Muyinga

Burundi

Muyinga

muyinga2014

muyinga2014

rumonge

rumonge

rumonge

 

 

 

 

Burundi


The Anglican Province of Burundi consists of the dioceses of Muyinga, Buye, Gitega, Matana, Makamba, Bujumbura and Rumonge. We first met with Archbishop Bernard Ntahouri in 2008, and Rooted in Jesus was first introduced to Burundi in 2011. Rooted in Jesus is overseen in Burundi by Bishop Eraste Birigimana.

Dioceses of Muyinga, Buye & Gitega (from 2011)

In May 2011 a team led by Canon Alan Bing and including members from Burundi, Belgium and the UK offered two introductory conferences at the invitation of Bishop Eraste Bigirimana, Bishop of Muyinga. These took place in the cathedral of Muyinga, and participants were invited from the neighbouring dioceses of Buye and Gitega as well as from Muyinga itself. Bishop Sixbert Macumi of Buye was able to be present, as was Bishop Louis Muvunyi of Kigali in Rwanda.

Alan led a return team to Muyinga in April 2012, and met with 43 leaders, of whom 30 had attended in 2011 and 13 were being trained for the first time; all were catechists and all except two were from the Diocese of Muyinga. The Dean of the Cathedral and Diocesan Coordinator Prudence Gakeshi, who runs several RinJ groups himself, joined the team for the conference in Matana the following week (see below).

The team were particularly encouraged by a woman who testified to the difference Rooted in Jesus had made to her life over the last year. Alan wrote, "A lady who had come last year, and was very diffident at the time, came again this year and was a changed person. She was the first to offer to lead a practice group and was full of life. When, in the first workshop, I asked people for their experiences, she said that when she started to lead a group she was challenged to look at her own conduct. She had been brewing and selling maize beer, and decided at the first meeting that this was incompatible with her new role, so she immediately stopped doing it. This prompted a lot of surprise and consternation in her community and many people were challenged and began to express an interest in the new RinJ group."

Bishop Paisible Ndacayisba was appointed to succeed Bishop Eraste Birigimana in December 2013, and in July 2014 Ven Kevin Roberts took a team to strengthen the Rooted in Jesus programme in the diocese, under the new coordinator Elisha Academy. The conference was held in the cathedral and attended by 78 people, 34 existing leaders and the remainder training for the first time to lead a RinJ group - a mix of pastors, evangelists, Mothers Union leaders and Youth leaders from the 13 parishes in the diocese.


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Diocese of Matana (from 2012)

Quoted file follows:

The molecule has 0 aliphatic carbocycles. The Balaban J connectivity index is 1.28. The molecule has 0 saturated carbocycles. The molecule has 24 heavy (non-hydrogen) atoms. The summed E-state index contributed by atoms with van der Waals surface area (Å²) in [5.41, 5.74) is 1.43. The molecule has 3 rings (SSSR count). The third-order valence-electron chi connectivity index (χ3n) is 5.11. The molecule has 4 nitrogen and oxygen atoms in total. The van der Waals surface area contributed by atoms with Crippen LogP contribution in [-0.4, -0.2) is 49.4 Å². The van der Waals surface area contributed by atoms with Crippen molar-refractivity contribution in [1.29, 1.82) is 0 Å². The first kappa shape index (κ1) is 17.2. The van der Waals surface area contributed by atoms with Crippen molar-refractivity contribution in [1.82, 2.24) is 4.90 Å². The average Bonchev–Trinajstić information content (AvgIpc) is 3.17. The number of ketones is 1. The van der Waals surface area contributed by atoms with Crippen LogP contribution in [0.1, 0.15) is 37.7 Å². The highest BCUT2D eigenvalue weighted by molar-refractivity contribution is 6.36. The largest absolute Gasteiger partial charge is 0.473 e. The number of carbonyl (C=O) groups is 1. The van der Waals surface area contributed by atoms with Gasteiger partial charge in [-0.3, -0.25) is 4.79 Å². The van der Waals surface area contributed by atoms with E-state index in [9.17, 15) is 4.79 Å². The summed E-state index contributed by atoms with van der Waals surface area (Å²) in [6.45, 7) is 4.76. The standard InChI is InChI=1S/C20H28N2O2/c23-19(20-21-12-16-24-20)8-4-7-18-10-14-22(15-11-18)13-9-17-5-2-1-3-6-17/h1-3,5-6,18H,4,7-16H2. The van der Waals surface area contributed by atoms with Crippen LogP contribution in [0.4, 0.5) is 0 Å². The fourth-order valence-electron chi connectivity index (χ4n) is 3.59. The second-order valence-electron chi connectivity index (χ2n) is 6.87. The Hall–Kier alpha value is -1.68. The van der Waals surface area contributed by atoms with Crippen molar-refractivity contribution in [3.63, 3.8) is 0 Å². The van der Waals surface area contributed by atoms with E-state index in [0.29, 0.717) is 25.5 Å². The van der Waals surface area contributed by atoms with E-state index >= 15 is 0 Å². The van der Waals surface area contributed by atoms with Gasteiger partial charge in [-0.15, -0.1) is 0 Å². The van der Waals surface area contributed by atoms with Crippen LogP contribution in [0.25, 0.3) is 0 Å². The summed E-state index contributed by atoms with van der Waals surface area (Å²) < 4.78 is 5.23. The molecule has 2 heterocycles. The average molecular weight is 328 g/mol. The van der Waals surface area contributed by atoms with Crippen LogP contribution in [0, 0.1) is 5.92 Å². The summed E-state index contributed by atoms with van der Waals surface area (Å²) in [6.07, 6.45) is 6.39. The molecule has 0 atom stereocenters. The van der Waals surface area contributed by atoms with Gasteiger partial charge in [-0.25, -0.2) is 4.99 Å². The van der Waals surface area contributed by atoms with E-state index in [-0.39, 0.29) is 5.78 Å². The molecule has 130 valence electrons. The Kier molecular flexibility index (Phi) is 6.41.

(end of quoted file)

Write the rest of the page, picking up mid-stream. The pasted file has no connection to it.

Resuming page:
Archbishop Bernard Ntahoturi of the Province of Burundi is also the Bishop of the Diocese of Matana, and he invited us to send a team to introduce Rooted in Jesus in April 2012. Canon Alan Bing led the team, with Revd Morey Andrews, Eric Barker and Canon Prudence Gakeshi.

The conference was attended by about 90 people, of whom 88 were appointed to begin groups. Alan reported, "After an initial reserve, the delegates became engaged and responsive, and there was a real outpouring of the Holy Spirit, including a powerful prophecy on the final evening which went something like: 'Don't be afraid. Trust in me. I have given you the tools and the power of the Holy Spirit. You need to take courage and go out. I am sending you.'"

Rooted in Jesus will be coordinated by the Dean of Matana, Canon Seth Ndayirukiye, and others.


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Diocese of Rumonge (from 2013)

In March 2013 it was announced that a new Diocese of Rumonge will be created under the leadership of Bishop Pedaculi Birakengana. An introductory Rooted in Jesus conference was held in June 2013 for 100 pastors and catechists from the 6 southern archdeaconries of the Diocese of Bujumbura, which is the area designated to form the new diocese. The team was led by Ven Kevin Roberts, with Revd Derek Price, Revd Julia Powley, Steve Muneza, Vic Sekasi and Sarah Richardson. Canon Simon Sibomana will oversee the programme until a permanent coordinator is appointed, and group leaders will report monthly to their archdeacon.

In July 2014 Simon reported that there are 43 RinJ groups in the diocese, with some 643 members. 19 of these groups have completed book 1. Though hampered by communication and travel difficulties, Simon writes that church leaders have commented on their own growth through the programme; many group members have made commitments of faith, and some of their relations have also given their lives to Christ.


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